Recent changes at the state level are forcing Portland officials, legislators and homeless advocates to look for a better way to fund emergency shelters. Last week, a panel of state lawmakers endorsed the creation of a $2 million fund for emergency shelters, but it’s unclear whether the funding will be approved by the full Legislature and Gov. Paul LePage.

The city, meanwhile, is looking for ways to get other communities to chip in on the costs.

“This is an area that our new division director, David Mac-Lean, is going to pursue more aggressively because of the large number of individuals who come to Portland from other parts of Maine,” Dawn Stiles, the city’s Health and Human Services director, said in an email.

Since 2009, Portland has received only $33,500 for shelter stays from other communities. Most people have come from Westbrook and South Portland, with which the city has a formal billing agreement for residents staying at the Family Shelter on Chestnut Street. Other communities that have reimbursed the city include Sanford, Gorham and Falmouth.

The city has a formal memorandum of understanding that allows Westbrook and South Portland to refer homeless families to the city-run Family Shelter, provided they make arrangements in advance and they pay the costs. The agreement does not cover families from those cities who just show up at the shelter without a formal referral, or at the adult shelter at Oxford Street.

Stiles said Portland is just beginning to formulate a strategy, but it’s possible the city may seek similar agreements with surrounding communities for its adult shelter.

Westbrook Mayor Colleen Hilton said the city signed its original agreement with Portland because “it’s the right thing to do.”

“That cost should not be borne solely by the city of Portland just because they have a shelter,” she said.

Hilton did not answer a question about whether Westbrook would sign a similar agreement for the adult shelter.

General Assistance officials in Westbrook said they don’t refer homeless adults to Portland. However, Westbrook’s “contact us” page on the city website lists phone numbers to Portland’s shelters, including the two city-run shelters as well as shelters operated by nonprofit groups.

Sarah Lundin, Westbrook’s GA administrator, said the neighboring cities developed a plan for making sure that Portland doesn’t have to pay GA costs for Westbrook residents. Since that work in 2013, there have “zero referrals” back to Westbrook, Lundin said.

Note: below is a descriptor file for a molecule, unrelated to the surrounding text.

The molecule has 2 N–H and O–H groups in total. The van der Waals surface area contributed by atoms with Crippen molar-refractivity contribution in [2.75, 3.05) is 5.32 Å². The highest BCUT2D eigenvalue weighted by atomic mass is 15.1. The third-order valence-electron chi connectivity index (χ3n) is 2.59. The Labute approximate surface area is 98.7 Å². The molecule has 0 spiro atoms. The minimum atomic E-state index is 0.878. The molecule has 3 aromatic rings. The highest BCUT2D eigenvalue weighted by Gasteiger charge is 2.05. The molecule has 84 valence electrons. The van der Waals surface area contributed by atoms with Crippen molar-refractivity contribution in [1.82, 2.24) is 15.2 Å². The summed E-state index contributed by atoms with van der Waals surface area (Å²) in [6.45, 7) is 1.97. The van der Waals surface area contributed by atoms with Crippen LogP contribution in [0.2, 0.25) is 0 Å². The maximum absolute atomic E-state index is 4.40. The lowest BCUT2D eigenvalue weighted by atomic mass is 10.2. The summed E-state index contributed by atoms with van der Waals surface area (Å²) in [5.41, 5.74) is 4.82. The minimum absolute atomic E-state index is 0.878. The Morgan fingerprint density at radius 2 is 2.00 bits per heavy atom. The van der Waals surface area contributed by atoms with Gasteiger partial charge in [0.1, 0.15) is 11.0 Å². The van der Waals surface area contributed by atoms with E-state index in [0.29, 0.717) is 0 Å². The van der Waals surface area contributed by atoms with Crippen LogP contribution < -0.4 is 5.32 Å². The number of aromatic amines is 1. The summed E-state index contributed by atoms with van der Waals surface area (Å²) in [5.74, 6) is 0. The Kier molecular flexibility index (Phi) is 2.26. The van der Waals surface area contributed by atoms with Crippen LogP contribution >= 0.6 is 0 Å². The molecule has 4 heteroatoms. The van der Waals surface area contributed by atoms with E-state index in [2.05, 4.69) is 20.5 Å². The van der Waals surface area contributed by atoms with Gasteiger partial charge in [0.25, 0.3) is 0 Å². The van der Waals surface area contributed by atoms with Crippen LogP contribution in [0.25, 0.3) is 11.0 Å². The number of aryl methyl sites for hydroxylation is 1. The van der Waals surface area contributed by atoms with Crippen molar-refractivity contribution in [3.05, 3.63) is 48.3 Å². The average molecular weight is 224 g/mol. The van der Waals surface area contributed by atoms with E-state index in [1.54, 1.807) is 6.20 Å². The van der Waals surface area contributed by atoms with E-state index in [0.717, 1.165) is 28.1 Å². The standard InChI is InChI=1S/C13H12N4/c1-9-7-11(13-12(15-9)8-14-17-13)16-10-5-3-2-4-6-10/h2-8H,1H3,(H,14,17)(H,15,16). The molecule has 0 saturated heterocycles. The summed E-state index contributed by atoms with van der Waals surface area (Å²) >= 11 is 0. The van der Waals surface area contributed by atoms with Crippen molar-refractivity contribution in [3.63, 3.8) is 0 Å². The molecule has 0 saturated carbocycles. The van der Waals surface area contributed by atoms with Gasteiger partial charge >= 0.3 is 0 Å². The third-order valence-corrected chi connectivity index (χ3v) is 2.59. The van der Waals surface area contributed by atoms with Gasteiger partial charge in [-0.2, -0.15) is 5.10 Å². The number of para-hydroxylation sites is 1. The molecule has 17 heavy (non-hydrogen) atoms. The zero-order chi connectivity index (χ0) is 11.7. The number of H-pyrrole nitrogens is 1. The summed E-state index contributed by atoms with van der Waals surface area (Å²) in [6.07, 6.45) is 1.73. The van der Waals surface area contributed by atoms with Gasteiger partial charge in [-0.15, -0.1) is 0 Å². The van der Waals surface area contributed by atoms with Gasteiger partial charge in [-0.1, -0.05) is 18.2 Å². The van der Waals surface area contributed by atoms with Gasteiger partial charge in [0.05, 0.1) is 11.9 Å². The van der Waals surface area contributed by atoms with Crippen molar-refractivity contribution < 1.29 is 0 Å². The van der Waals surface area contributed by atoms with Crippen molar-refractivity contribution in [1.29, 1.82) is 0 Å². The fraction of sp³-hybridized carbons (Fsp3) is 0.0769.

Mayors in other Maine communities said they would not be willing to help fund Portland’s shelters.

Lewiston Mayor Robert Macdonald said it would be “a cold day in hell” before Lewiston would provide funding for Portland’s shelters, even though 211 people who stayed at the shelter reported being from Lewiston – the fourth highest rate over the last six years.

“I don’t feel sorry for Portland. I think they brought it on themselves,” Macdonald said.

Macdonald said that Lewiston doesn’t send people to Portland for assistance – they go on their own accord. He said Portland often sends families of asylum seekers to Lewiston and only pays for the first month of expenses, whether it’s vouchers for housing, food or clothing.

Sue Charron, Lewiston’s GA administrator, said no families were relocated from Portland to Lewiston in 2014, but 11 families were sent there in 2013. Portland provides 30 days’ worth of funding for the relocated families, she said.

“After that 30-day period they become the responsibility of Lewiston,” she said.

Over the last six years, 228 Biddeford residents relied on Portland for emergency shelter – making it the third highest number of any other Maine community.

Biddeford Mayor Alan Casavant also doesn’t believe his city should be responsible for funding Portland’s shelters. He said Biddeford faces similar struggles, since it is also a community that offers services which are not available in rural towns. He believes shelters should be funded by the state. “In Biddeford, there are a lot of people who get welfare but they’re not from Biddeford, either,” Casavant said.


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